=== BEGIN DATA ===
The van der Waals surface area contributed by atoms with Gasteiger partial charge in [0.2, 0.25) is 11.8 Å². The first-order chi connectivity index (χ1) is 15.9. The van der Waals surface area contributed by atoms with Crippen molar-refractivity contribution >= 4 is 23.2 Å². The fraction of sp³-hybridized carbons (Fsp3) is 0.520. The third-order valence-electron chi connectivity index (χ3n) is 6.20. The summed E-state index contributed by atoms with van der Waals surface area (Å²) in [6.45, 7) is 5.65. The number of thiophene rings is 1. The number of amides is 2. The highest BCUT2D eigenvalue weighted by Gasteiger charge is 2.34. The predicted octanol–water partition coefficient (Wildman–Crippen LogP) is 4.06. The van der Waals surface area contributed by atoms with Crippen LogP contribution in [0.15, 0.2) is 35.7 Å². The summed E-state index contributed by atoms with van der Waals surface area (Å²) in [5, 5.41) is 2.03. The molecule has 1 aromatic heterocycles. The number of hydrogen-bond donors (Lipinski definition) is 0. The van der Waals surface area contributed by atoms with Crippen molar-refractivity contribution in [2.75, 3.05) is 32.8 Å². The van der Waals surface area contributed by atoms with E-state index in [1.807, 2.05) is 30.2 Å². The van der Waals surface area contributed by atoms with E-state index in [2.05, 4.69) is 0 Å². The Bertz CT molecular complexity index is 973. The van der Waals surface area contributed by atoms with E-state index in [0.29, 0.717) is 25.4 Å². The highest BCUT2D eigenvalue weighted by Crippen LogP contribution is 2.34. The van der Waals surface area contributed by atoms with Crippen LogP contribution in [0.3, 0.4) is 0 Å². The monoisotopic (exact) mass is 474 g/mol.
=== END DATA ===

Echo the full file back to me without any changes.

The van der Waals surface area contributed by atoms with Gasteiger partial charge in [0.2, 0.25) is 11.8 Å². The first-order chi connectivity index (χ1) is 15.9. The van der Waals surface area contributed by atoms with Crippen molar-refractivity contribution >= 4 is 23.2 Å². The fraction of sp³-hybridized carbons (Fsp3) is 0.520. The third-order valence-electron chi connectivity index (χ3n) is 6.20. The summed E-state index contributed by atoms with van der Waals surface area (Å²) in [6.45, 7) is 5.65. The number of thiophene rings is 1. The number of amides is 2. The highest BCUT2D eigenvalue weighted by Gasteiger charge is 2.34. The predicted octanol–water partition coefficient (Wildman–Crippen LogP) is 4.06. The van der Waals surface area contributed by atoms with Crippen LogP contribution in [0.15, 0.2) is 35.7 Å². The summed E-state index contributed by atoms with van der Waals surface area (Å²) in [5, 5.41) is 2.03. The molecule has 1 aromatic heterocycles. The number of hydrogen-bond donors (Lipinski definition) is 0. The van der Waals surface area contributed by atoms with Crippen molar-refractivity contribution in [2.75, 3.05) is 32.8 Å². The van der Waals surface area contributed by atoms with E-state index in [1.807, 2.05) is 30.2 Å². The van der Waals surface area contributed by atoms with E-state index in [2.05, 4.69) is 0 Å². The Bertz CT molecular complexity index is 973. The van der Waals surface area contributed by atoms with E-state index in [0.29, 0.717) is 25.4 Å². The highest BCUT2D eigenvalue weighted by Crippen LogP contribution is 2.34. The van der Waals surface area contributed by atoms with Crippen LogP contribution in [0.3, 0.4) is 0 Å². The monoisotopic (exact) mass is 474 g/mol.